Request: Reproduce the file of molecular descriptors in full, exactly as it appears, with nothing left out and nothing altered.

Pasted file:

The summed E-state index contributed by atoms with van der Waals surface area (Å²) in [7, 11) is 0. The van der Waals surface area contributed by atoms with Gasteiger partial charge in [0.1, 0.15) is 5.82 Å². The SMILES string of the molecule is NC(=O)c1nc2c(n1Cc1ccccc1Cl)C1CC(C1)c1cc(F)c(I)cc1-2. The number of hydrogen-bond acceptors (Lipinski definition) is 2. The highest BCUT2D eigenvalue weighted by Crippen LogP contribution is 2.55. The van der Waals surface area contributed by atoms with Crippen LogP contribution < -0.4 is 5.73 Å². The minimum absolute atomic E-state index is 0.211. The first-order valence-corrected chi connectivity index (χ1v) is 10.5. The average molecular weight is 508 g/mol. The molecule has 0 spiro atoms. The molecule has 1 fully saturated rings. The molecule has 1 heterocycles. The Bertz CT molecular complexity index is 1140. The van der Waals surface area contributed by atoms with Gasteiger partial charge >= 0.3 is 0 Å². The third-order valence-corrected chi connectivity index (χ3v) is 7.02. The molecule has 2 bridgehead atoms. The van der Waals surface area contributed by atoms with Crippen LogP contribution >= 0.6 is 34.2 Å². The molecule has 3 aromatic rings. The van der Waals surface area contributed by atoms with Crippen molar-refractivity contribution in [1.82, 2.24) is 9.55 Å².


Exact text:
The summed E-state index contributed by atoms with van der Waals surface area (Å²) in [7, 11) is 0. The van der Waals surface area contributed by atoms with Gasteiger partial charge in [0.1, 0.15) is 5.82 Å². The SMILES string of the molecule is NC(=O)c1nc2c(n1Cc1ccccc1Cl)C1CC(C1)c1cc(F)c(I)cc1-2. The number of hydrogen-bond acceptors (Lipinski definition) is 2. The highest BCUT2D eigenvalue weighted by Crippen LogP contribution is 2.55. The van der Waals surface area contributed by atoms with Crippen LogP contribution < -0.4 is 5.73 Å². The minimum absolute atomic E-state index is 0.211. The first-order valence-corrected chi connectivity index (χ1v) is 10.5. The average molecular weight is 508 g/mol. The molecule has 0 spiro atoms. The molecule has 1 fully saturated rings. The molecule has 1 heterocycles. The Bertz CT molecular complexity index is 1140. The van der Waals surface area contributed by atoms with Gasteiger partial charge >= 0.3 is 0 Å². The third-order valence-corrected chi connectivity index (χ3v) is 7.02. The molecule has 2 bridgehead atoms. The van der Waals surface area contributed by atoms with Crippen LogP contribution >= 0.6 is 34.2 Å². The molecule has 3 aromatic rings. The van der Waals surface area contributed by atoms with Crippen molar-refractivity contribution in [1.82, 2.24) is 9.55 Å².